5) Escrow or Attorney: Federal law requires a neutral middle party to handle the disbursement of funds. They also sign and notarize your final loan documents, send the Deed of Trust to the county for recording, and perform other required tasks for your loan closing.
6) Title Fee: Insurance to protect your title against false liens and judgments, fraud, errors, and other incorrect encumbrances on your title.
7) Recording Fee: The local county charges to record your Deed of Trust.
None of the above fees are unnecessary, bogus, or junk fees. They are all costs for legitimate and required services.
Added, unnecessary fees would be things like Application Fee, Archive Fee, Doc Prep, Doc Fulfillment, Email or E-doc Fee, Wire Fee, and so on.
Discount Points are not a junk fee. This is when you choose to buy down your interest rate to a lower rate by paying a chunk of the interest up front. This is optional.
A no-fee loan means you are paying for the fees by taking a higher interest rate. One way or the other, you do pay required and necessary closing costs.
The seller may pay some or all of your closing costs. The real estate agent may not pay your closing costs, per federal banking law.
In addition to closing costs, there are “pre-paids.” These are not fees; but rather, your taxes and insurance as well as daily interest. (More about pre-paids in an upcoming blog post.)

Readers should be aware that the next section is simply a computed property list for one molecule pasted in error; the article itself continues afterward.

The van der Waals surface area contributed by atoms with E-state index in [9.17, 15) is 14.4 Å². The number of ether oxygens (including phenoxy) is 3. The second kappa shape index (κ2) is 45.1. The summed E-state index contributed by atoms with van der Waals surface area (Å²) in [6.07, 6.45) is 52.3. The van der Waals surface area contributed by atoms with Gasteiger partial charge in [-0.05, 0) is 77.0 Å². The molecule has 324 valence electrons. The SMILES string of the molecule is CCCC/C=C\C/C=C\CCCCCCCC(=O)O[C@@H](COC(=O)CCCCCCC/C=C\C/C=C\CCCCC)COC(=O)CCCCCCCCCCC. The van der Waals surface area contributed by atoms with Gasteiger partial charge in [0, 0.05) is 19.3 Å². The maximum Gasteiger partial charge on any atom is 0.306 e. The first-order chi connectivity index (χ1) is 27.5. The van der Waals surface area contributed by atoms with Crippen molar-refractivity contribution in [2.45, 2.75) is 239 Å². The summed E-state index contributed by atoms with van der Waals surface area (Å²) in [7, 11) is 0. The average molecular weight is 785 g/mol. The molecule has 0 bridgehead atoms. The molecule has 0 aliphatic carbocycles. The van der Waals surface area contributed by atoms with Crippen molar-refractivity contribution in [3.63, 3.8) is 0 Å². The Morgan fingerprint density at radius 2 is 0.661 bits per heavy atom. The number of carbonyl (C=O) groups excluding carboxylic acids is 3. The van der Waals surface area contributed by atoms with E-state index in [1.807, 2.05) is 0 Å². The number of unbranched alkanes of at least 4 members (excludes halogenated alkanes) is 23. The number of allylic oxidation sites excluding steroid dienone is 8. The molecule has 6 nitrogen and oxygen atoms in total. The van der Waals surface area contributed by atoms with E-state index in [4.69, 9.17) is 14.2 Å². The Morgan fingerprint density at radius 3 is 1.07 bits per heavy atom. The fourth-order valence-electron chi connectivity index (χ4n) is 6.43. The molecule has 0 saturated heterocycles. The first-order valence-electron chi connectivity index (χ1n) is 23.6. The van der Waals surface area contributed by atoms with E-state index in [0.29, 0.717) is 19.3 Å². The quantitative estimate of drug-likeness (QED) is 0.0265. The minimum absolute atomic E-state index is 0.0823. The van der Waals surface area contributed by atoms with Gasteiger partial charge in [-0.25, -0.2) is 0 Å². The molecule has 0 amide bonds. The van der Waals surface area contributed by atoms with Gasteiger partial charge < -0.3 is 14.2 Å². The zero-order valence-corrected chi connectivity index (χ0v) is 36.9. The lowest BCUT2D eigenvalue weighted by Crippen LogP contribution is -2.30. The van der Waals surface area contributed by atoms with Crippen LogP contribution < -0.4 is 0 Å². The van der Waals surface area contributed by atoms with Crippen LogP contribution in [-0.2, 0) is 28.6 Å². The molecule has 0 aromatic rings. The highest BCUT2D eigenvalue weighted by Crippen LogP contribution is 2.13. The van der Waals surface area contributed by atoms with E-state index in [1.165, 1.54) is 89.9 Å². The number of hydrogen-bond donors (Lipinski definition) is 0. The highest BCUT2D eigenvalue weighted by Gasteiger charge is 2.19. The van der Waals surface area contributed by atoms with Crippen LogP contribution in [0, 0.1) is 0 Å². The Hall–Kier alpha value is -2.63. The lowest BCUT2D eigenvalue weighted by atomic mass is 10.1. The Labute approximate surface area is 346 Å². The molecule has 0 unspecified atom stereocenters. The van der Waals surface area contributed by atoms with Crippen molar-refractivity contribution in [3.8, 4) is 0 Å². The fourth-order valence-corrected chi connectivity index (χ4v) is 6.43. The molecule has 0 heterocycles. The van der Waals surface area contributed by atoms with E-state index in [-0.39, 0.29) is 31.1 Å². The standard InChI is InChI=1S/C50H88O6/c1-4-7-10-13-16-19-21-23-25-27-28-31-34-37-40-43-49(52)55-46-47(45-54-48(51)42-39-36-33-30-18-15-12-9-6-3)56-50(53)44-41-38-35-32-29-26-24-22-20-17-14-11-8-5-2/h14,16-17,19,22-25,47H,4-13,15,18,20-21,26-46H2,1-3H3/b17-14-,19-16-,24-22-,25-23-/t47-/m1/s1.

There is a lot more information about fair and unfair mortgage costs than what I can put into a blog post. Feel free to check out my best-selling book that was chosen by The Washington Post as their Book of the Month (“Color of Money” book club). Mortgage Rip-Offs and Money Savers
I love California, and I am excited to announce that I am licensed to do mortgage loans in the Golden State. Whether you are a first-time home buyer, a seasoned home buyer, or a home owner refinancing, I can help you get the best loan for your situation.
Here are some of the loan programs I can help you with:
* First-time home buyer FHA loan with 3.5% down or with gift money for the down payment.
* Grant money for the down payment on an FHA loan with no pay back whatsoever. A true grant, from a private bank. No neighborhood restriction.
* Conventional loans: 30-year fixed, 20-year fixed, 15-year fixed, 10-year fixed rates.
* 5/1 ARM: fixed for the first five years, then adjusts annually. A good loan for people who plan to keep the home for five years or less.
* VA loan for U.S. Veterans
Getting Pre-Approved is No Cost
There is no cost to get pre-approved and/or to find out how much house you qualify for. Let me know what you want, and I will take it from there.
What Does It Mean to Be “State Licensed”?